How do you get good at anything? Practice. Does it apply to art? Yes, practice. When? Now.
Seemingly it is a very simple thing, but constant practice trains your muscles and your brain. It refines your skill and makes your decisions automatic. It improves your concentration and your vision.
The 10,000 hour rule
You can learn to do many things pretty well with about 40 hours of work. Yet it is said that to become great at something takes 10,000 hours of practice. Now realistically, few people will put in 10,000 hours on anything (except maybe watching TV). That is 5 years of doing nothing else except practicing your craft for 40 hours a week. This is the level of effort required to become the level of a Michael Jordon or Tiger Woods. But isn’t that the level we aspire to as artists? I do.
That seems an unrealistically high standard. But in most unrealistic situations, you do what you can. Putting in the time consistently is key. A good discipline is to make yourself get out with your camera every day. Having it in your hand makes it comfortable. It teaches you to see more, observe. You will not make a great image every day. That is not the point. The point is to improve.
“The discipline of practice every day is essential. When I skip a day, I notice a difference in my playing. After two days, the critics notice, and after three days, so does the audience.”Jascha Heifetz, renowned violinist
One of my exercises is to practice street photography a few times a week. I touched on this in my article on hunting images. It gives great practice in consciousness, fast reflexes, anticipation, using your camera with little thought. Most of my work is not street photography, but this is great skill development for everything else I do.
Carry a camera
It is hard to practice if you don’t have your tools. Not impossible, just hard. Going to the trouble of having your camera with you provides an important discipline. It is intentional. You have consciously committed to making images. It gives you permission (in your mind) to look for and take pictures. It makes you aware and on the prowl.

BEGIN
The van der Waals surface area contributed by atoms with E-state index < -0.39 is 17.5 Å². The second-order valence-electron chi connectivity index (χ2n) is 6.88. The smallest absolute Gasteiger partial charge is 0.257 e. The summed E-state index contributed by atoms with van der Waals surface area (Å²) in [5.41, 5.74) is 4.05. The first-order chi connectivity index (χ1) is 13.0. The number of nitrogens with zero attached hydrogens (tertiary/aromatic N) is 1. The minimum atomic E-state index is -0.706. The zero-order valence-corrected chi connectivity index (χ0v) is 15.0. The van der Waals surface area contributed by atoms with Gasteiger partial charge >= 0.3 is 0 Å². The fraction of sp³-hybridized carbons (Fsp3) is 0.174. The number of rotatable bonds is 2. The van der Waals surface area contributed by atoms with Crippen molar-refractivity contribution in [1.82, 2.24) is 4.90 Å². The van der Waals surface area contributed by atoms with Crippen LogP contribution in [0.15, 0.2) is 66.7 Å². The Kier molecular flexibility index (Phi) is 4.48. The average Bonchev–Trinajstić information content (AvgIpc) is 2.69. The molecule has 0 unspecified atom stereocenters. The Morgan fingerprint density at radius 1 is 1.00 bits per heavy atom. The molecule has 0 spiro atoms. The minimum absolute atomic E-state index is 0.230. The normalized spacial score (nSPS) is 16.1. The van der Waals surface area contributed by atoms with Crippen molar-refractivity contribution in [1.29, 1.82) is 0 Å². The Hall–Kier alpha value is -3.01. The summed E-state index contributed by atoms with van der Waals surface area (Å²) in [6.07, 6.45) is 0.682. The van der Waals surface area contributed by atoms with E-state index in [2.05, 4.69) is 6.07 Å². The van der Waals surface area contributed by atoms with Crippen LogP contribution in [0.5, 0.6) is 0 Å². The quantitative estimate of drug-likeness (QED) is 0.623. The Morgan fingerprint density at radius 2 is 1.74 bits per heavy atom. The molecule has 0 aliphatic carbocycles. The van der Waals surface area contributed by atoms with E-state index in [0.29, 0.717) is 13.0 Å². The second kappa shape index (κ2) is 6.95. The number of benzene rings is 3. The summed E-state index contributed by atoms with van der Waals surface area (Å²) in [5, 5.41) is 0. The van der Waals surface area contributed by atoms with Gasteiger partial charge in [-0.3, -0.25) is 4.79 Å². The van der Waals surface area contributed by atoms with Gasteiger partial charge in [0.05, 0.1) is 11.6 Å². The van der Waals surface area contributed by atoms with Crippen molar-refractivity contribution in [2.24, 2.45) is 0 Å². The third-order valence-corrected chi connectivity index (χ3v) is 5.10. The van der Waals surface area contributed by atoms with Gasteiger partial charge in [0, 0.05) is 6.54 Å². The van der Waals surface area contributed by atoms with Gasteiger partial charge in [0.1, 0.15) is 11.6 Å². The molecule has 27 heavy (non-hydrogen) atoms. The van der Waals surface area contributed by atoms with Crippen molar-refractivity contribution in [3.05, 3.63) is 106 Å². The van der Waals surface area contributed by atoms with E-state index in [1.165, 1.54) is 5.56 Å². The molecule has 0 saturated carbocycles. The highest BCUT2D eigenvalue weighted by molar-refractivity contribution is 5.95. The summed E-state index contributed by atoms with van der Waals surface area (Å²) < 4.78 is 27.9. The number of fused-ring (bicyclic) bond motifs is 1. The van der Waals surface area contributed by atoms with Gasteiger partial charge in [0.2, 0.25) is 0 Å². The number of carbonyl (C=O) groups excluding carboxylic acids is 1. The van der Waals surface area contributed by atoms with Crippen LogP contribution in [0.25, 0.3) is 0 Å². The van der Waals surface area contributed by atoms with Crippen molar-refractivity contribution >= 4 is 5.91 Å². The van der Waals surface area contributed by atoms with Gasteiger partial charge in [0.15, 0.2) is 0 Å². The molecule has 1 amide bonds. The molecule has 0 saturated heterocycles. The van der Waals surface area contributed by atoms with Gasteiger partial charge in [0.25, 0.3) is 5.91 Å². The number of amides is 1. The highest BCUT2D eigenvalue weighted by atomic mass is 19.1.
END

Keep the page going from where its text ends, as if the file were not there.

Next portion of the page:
The great Wayne Gretzsky famously said “You miss 100 percent of the shots you don’t take.” This is true of photography, not just hockey. When you are carrying your camera, make yourself stop and capture interesting scenes when you see them. As I noted in a another post, it won’t be there tomorrow.
The purpose of doing this practice is to improve. It has been said that in 20 years, some people get 20 years of experience and some people have 1 year of experience repeated 20 times. Doing the same thing over and over without improving is very sad.
Unless you have someone you trust to critique your work frequently, you have to learn to do it yourself. Be honest with yourself. And brutal. Did that work? Was it what you wanted? Is it technically perfect? Was the composition effective? And one of the hardest to judge objectively: is it actually a great picture?
I used the 10,000 hour rule to give a sense of how long it takes to become an expert, but it is well known that the so called rule is flawed. People often practice for 10,000 hours or more but remain mediocre. Why? They are not learning from their mistakes! They get 1 year of experience 20 times. Don’t make the mistake of not learning from your mistakes.
Be brutal on yourself. Better you than other people. The reality is most of your shots will not be very good. Most of mine are not. That’s OK. You have to get a lot of bad shots out of your system before you can start making better ones consistently. Be honest with yourself. When a frame just doesn’t work, examine it carefully. Understand why. What can you learn from it? A bad shot may lead you to a new understanding and be more valuable than a good shot that doesn’t teach you anything.
The few, the proud
The legendary Ansel Adams said “A photographer does well to get a dozen first-quality shots a year.” Technology has changed a lot and it doesn’t take much time or cost to shoot a lot of digital frames. But how many of yours are really great? Quantity is not quality.
I’ll be candid, looking at my digital collection only, less than 2% of my shots are “gallery quality”. Two out of 100. Is that discouraging? No, in a weird way it is empowering. Based on Adam’s experience I am encouraged to be getting that many. Or I could be delusional. Of course I keep a lot more than that for various reasons. And since I like to do collages I have a lot that are not stand alone but would be excellent material for constructing new composites.
Not the outcome
This leads to the final point for this post. When I am practicing, I need to concentrate on process, not outcome. I am learning, doing repetitions, trying experiments, getting more familiar with my equipment. This improves me over time and sharpens my eye. If I get a “keeper” during practice that is just a happy accident.
Practice daily and plan to throw almost all of it away. It is worth it.
Do you have a regular practice regime? Has it helped? Let me know!